Guitar Exercises for Beginners

 

Advanced horizontal pentatonic shifting  

Think about it : a daily twenty minute exercise schedule which you keep up for a while, and then one morning you wake up, pick up the guitar and... WHOOOMM. An over night sensation. You're finally there...you have had a threshold experience...you are a pro...!

Is this possible? Read on to learn how reality looks.

 

     What is a guitar exercise?

An exercise is a number of notes, or a pattern, which you repeat to develop an even, controlled technique.

Once you have got control it is possible to increase speed. It is perfectly possible to achieve speed without control, but your technique will be useless. You will not be able to use your technique in a real life musical situation - and you will have few chances of ever getting out of your bedroom. (!)

If you already have achieved speed without control, you are obviously reading this a little late. Fear not - no guitar mistake is irreparable. Just watch this lesson's video and make sure to go through this metronome lesson. Your solution will be to pick some exercise which you haven't yet practiced - and do it correctly from the beginning.

     Are there good and bad exercises?

 

Split answer here...

No, any exercise is okay to repeat as long you don't use a bad technique (such as using only downstrokes etc.).

Yes, some exercises will suit you better, depending on what your problem areas are.

Girl practicing beginner exercises
Exercises can take beginners to a new level in no time.

The purpose of an exercise is to get rid of your problem areas so that you can play music. An exercise will never be music. So if you feel the music you want to play is shred guitar (=a style which envolves playing very fast) - you will have quite some problem areas to deal with - especially if you are a beginner. Consequently, you will need to intensely practice many different exercises.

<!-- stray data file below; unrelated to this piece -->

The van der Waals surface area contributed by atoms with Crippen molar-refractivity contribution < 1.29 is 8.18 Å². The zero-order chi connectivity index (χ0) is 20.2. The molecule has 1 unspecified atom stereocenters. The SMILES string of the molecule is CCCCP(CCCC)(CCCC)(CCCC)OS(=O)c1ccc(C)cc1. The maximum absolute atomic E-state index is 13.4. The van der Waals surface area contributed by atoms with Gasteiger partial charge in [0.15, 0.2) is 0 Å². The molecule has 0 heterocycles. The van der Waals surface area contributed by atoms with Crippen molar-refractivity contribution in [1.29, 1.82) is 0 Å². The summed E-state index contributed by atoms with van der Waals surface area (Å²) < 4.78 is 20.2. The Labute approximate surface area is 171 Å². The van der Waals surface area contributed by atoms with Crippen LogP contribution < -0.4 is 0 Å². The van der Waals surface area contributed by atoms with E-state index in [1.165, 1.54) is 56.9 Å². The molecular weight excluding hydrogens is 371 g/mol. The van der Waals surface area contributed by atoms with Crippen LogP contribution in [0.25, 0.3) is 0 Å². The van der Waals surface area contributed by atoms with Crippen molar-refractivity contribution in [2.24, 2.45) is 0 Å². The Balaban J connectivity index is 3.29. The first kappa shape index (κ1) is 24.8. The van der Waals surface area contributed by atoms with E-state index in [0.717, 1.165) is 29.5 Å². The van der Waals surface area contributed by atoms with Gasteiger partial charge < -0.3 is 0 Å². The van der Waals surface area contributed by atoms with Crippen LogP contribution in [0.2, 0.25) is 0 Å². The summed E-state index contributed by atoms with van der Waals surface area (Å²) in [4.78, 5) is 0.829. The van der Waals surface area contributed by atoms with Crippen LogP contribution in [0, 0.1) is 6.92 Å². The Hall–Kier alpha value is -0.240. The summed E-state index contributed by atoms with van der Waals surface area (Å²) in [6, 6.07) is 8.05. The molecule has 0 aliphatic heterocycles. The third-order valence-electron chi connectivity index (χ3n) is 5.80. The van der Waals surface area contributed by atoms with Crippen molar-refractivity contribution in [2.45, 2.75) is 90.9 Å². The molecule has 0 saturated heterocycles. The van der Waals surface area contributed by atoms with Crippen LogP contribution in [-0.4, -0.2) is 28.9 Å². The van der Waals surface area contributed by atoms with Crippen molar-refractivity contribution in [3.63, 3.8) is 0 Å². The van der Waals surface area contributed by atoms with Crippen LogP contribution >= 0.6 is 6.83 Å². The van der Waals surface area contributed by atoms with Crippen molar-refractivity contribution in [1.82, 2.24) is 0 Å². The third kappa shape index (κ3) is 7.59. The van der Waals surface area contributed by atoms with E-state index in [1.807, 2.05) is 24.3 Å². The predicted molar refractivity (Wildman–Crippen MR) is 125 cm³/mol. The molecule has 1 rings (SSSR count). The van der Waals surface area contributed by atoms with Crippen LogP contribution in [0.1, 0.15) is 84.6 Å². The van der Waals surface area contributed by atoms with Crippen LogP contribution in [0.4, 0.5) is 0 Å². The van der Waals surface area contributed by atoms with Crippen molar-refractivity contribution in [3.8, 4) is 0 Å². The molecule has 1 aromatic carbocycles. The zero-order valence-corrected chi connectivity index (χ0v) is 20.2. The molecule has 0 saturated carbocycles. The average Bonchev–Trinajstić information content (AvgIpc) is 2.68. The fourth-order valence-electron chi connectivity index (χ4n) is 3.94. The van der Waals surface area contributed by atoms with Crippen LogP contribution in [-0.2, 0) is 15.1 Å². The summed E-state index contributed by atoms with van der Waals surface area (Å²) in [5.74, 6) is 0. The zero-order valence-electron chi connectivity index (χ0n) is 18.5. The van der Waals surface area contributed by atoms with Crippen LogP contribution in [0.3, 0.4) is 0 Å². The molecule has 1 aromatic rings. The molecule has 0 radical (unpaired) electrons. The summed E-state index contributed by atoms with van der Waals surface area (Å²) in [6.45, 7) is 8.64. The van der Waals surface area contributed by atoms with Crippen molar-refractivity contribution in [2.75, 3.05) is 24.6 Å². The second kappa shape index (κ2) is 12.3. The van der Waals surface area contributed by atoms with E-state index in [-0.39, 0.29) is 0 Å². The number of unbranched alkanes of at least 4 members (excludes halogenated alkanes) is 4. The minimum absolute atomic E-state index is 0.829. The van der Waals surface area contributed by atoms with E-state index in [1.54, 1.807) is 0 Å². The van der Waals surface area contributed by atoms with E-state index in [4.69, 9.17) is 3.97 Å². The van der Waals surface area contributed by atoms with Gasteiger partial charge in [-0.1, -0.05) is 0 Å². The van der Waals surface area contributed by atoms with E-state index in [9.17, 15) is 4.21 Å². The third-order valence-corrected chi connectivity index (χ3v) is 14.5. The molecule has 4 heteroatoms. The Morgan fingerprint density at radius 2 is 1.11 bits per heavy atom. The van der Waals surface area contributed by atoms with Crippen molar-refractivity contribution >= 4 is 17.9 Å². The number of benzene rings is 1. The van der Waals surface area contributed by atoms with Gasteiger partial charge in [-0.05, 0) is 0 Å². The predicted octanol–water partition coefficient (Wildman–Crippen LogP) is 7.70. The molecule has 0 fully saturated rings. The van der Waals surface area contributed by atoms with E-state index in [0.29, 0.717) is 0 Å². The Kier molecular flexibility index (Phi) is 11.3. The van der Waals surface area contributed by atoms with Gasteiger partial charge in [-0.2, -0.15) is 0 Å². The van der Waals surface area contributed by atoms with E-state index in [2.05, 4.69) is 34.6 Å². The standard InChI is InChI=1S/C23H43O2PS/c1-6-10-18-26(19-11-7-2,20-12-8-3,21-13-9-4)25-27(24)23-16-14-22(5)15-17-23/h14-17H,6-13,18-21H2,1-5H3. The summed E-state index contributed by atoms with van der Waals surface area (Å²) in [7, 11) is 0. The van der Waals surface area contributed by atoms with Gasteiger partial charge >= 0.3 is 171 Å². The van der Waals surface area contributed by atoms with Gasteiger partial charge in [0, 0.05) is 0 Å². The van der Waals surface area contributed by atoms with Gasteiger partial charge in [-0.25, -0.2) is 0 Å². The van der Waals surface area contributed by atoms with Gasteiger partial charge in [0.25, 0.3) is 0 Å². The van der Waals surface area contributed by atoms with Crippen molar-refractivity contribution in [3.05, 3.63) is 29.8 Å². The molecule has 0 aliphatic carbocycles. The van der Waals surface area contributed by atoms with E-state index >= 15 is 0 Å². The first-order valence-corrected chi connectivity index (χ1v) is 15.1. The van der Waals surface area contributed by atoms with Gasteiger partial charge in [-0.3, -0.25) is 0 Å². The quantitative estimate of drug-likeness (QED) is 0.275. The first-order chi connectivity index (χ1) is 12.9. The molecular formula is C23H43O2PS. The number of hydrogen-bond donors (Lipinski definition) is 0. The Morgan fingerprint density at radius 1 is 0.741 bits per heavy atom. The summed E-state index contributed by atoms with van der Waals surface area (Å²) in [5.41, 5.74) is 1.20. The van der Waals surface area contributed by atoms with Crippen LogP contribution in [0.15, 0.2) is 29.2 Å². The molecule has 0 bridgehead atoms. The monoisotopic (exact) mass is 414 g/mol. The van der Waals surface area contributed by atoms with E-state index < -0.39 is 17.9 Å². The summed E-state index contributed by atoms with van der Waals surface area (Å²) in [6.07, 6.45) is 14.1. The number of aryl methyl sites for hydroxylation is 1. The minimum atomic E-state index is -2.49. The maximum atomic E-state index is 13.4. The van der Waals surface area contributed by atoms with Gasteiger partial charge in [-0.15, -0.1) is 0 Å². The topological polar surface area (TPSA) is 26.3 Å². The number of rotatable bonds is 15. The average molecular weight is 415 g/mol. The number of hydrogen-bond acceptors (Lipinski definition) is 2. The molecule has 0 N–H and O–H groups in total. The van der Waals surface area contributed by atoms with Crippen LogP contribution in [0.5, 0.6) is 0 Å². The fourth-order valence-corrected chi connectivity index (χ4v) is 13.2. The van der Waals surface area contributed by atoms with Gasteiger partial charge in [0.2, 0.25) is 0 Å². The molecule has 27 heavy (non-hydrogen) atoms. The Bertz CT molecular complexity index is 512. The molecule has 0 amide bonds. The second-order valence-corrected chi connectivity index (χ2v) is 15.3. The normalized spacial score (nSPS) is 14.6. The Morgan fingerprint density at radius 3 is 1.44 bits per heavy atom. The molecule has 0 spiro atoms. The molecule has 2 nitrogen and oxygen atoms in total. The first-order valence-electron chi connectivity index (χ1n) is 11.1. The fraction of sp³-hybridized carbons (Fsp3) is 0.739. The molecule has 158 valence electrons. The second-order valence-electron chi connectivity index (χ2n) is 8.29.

On the other hand, if you mostly want to play bluesrock, it is possible to get away with just a couple of exercises in the beginning, and then eventually just spend your practicing time on new riffs and licks.

     Start practicing exercises!

 

Time for you to get started - follow the video to get a hold of my favorite beginner exercises. Make sure to follow the technical advises given- regarding muting technique, picking, accents etc. - from the very start.

The exercises presented will give you a good start for both rock/blues oriented technique - as well as shredding à la Yngwie Malmsteen.

Your first year of practice will have a heavy impact on your future ability!

Good luck - see you soon!

Beginner exercises backing (90 bpm - A minor pentatonic)
   
Backing track slow
   
Tab TAB

 

Related lesson:
How to use a metronome

     Lesson Questions, Feedback & Comments





Steelkonsum
post 11th January 2007


Member


I've been doing this too and fro since I got home and I must admit I -already- have better control over my pinky.

Cool lesson. And the backing track is nice as well. Too bad the backing track is better than what I play over it tongue.gif
beebo
post 4th February 2007


Member


This is very nice! smile.gif
beebo
post 26th February 2007


Member


Hey Kris u put " This will keep you up FO a while" don't u mean FOR a while tongue.gif
Kristofer Dahl
post 28th February 2007


Member


beebo, where?
edgor67
post 1st March 2007


Member


Kris,

I'm about to leave the beginning section. What section would you recommend next? Any particular method or is it what I pick.

edgor
Kristofer Dahl
post 3rd March 2007


Member


Edgor: That's very nice to hear - congratulations! biggrin.gif

Where you choose to continue is a matter of personal preference - the choice you make will determine your style and direction...!